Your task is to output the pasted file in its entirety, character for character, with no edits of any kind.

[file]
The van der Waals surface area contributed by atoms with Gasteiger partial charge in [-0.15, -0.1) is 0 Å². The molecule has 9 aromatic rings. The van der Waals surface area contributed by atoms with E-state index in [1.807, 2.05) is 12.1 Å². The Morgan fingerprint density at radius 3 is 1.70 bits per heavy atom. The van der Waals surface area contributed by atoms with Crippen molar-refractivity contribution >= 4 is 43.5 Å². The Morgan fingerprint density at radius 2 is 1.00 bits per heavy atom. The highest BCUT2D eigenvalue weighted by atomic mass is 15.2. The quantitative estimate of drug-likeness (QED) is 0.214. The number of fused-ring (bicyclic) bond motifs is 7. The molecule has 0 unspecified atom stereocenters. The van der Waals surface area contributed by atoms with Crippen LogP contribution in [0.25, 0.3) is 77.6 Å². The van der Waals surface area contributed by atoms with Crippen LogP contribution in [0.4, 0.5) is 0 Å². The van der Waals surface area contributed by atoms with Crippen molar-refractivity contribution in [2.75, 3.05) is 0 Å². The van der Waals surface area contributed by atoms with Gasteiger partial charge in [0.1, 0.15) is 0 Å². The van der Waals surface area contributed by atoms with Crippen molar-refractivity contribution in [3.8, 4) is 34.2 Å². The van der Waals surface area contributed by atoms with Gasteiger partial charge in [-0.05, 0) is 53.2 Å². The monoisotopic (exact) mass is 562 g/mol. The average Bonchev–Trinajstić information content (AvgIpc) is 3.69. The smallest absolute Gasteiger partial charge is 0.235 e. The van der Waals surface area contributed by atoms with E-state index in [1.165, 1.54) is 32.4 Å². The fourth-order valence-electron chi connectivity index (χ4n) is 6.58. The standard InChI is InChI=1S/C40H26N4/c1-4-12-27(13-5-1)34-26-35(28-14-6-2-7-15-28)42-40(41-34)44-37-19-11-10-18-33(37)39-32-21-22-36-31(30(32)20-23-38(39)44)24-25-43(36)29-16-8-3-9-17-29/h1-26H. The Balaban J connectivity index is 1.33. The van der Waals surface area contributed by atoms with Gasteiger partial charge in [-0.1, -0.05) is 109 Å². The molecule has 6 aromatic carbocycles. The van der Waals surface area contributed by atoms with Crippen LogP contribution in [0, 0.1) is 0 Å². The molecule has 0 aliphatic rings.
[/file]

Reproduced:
The van der Waals surface area contributed by atoms with Gasteiger partial charge in [-0.15, -0.1) is 0 Å². The molecule has 9 aromatic rings. The van der Waals surface area contributed by atoms with E-state index in [1.807, 2.05) is 12.1 Å². The Morgan fingerprint density at radius 3 is 1.70 bits per heavy atom. The van der Waals surface area contributed by atoms with Crippen molar-refractivity contribution >= 4 is 43.5 Å². The Morgan fingerprint density at radius 2 is 1.00 bits per heavy atom. The highest BCUT2D eigenvalue weighted by atomic mass is 15.2. The quantitative estimate of drug-likeness (QED) is 0.214. The number of fused-ring (bicyclic) bond motifs is 7. The molecule has 0 unspecified atom stereocenters. The van der Waals surface area contributed by atoms with Crippen LogP contribution in [0.25, 0.3) is 77.6 Å². The van der Waals surface area contributed by atoms with Crippen LogP contribution in [0.4, 0.5) is 0 Å². The van der Waals surface area contributed by atoms with Crippen molar-refractivity contribution in [2.75, 3.05) is 0 Å². The van der Waals surface area contributed by atoms with Gasteiger partial charge in [0.1, 0.15) is 0 Å². The van der Waals surface area contributed by atoms with Crippen molar-refractivity contribution in [3.8, 4) is 34.2 Å². The van der Waals surface area contributed by atoms with Gasteiger partial charge in [-0.05, 0) is 53.2 Å². The monoisotopic (exact) mass is 562 g/mol. The average Bonchev–Trinajstić information content (AvgIpc) is 3.69. The smallest absolute Gasteiger partial charge is 0.235 e. The van der Waals surface area contributed by atoms with E-state index in [1.165, 1.54) is 32.4 Å². The fourth-order valence-electron chi connectivity index (χ4n) is 6.58. The standard InChI is InChI=1S/C40H26N4/c1-4-12-27(13-5-1)34-26-35(28-14-6-2-7-15-28)42-40(41-34)44-37-19-11-10-18-33(37)39-32-21-22-36-31(30(32)20-23-38(39)44)24-25-43(36)29-16-8-3-9-17-29/h1-26H. The Balaban J connectivity index is 1.33. The van der Waals surface area contributed by atoms with Gasteiger partial charge in [-0.1, -0.05) is 109 Å². The molecule has 6 aromatic carbocycles. The van der Waals surface area contributed by atoms with Crippen LogP contribution in [0, 0.1) is 0 Å². The molecule has 0 aliphatic rings.